The entire Valsana complex is heated using geothermal probes and by capturing and reusing waste heat from other appliances that is ordinarily lost to the surroundings. This waste heat is stored in a large tank or ice battery, essentially a large water tank housing a 400m pipe register of 1.5 m high pipes. Heat pumps draw their energy directly from this storage tank where a water-glycol mixture flows through the pipes which are in turn connected to the heat pump circuitry. When the heat pumps extract a large amount of energy, the water in the pipes freezes to form an ice block. The waste heat from the heat recovery system is fed back into the water basin to thaw the ice. If more waste heat is generated than energy withdrawn, the ice is melted and the water in the circuitry can heat up to 15°C.
Waste water heat recovery
A large part of our thermal energy requirement is used for heating water. The kitchen and especially the spa have a great demand for hot water. More than 50% of the heat emissions from the used water can be captured and recycled before the water is discharged into the sewage system. The waste heat is fed into the ice battery at relatively low temperatures, once again storing energy through the combined effect of freezing and thawing the water-glycol mixture.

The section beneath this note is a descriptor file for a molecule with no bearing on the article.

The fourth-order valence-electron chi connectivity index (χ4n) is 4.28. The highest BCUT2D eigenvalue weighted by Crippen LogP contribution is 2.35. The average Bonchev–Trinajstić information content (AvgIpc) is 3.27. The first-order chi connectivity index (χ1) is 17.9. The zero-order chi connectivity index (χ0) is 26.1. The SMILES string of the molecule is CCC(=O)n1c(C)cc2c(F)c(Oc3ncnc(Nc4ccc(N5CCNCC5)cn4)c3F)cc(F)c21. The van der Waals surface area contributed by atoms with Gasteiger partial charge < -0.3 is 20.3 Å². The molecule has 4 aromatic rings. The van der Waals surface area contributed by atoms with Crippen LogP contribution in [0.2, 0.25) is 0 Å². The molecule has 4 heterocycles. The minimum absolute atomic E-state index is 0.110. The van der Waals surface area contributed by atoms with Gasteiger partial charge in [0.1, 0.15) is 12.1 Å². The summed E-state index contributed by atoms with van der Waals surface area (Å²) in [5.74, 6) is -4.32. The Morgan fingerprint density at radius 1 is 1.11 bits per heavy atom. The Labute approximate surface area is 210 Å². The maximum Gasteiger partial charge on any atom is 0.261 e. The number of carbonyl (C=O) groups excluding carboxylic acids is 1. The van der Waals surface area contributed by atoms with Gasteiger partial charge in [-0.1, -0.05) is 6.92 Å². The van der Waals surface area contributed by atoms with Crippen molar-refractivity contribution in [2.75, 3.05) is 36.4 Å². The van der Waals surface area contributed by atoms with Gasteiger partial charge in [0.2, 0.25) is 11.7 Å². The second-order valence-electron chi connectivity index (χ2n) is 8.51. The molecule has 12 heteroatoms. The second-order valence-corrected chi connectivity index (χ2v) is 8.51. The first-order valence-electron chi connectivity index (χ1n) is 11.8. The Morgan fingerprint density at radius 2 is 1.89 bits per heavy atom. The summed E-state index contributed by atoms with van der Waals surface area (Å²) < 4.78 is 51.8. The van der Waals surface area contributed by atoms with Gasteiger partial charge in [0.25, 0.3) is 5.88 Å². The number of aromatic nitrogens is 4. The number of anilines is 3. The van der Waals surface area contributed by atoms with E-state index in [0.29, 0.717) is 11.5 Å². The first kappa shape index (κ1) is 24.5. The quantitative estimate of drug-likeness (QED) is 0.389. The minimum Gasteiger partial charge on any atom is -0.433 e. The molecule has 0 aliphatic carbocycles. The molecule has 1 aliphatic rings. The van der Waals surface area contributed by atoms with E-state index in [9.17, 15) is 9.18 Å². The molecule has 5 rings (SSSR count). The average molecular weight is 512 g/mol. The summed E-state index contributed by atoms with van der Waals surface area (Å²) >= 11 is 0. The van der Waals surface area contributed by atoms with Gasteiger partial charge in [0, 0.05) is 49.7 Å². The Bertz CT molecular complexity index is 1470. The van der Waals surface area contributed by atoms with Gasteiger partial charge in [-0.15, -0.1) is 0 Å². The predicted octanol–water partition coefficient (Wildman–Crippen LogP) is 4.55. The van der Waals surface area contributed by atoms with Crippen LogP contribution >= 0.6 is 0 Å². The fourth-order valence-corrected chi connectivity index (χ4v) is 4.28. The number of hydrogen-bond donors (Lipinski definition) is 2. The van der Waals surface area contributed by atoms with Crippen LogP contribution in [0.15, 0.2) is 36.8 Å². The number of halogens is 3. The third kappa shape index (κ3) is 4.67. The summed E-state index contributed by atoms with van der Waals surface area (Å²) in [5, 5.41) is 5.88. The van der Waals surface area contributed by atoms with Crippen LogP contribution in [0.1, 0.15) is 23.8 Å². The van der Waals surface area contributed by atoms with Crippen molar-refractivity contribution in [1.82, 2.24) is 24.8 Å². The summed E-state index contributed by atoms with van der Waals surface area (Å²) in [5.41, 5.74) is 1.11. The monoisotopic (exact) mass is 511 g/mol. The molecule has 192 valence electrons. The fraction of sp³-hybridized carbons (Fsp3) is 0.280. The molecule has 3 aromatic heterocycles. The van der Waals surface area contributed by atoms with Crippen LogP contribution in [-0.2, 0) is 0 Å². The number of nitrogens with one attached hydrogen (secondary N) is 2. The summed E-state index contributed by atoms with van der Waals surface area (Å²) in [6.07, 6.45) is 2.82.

Facts & Figures
- Autonomous energy concept
- Massive Co2 savings
- Complete recovery of waste heat
- Heat recovery systems are very efficient as temperatures as low as 5°C can be used to melt the ice in the “battery”
- Regeneration of the geothermal probes through waste heat during summer time
- Latent ice storage with 850 m³ volume
- 2'200 m earth probes, 20 boreholes in approx. 100 m depth
- Waste heat recovered from neighbouring supermarket approx. 150’000 kWh/year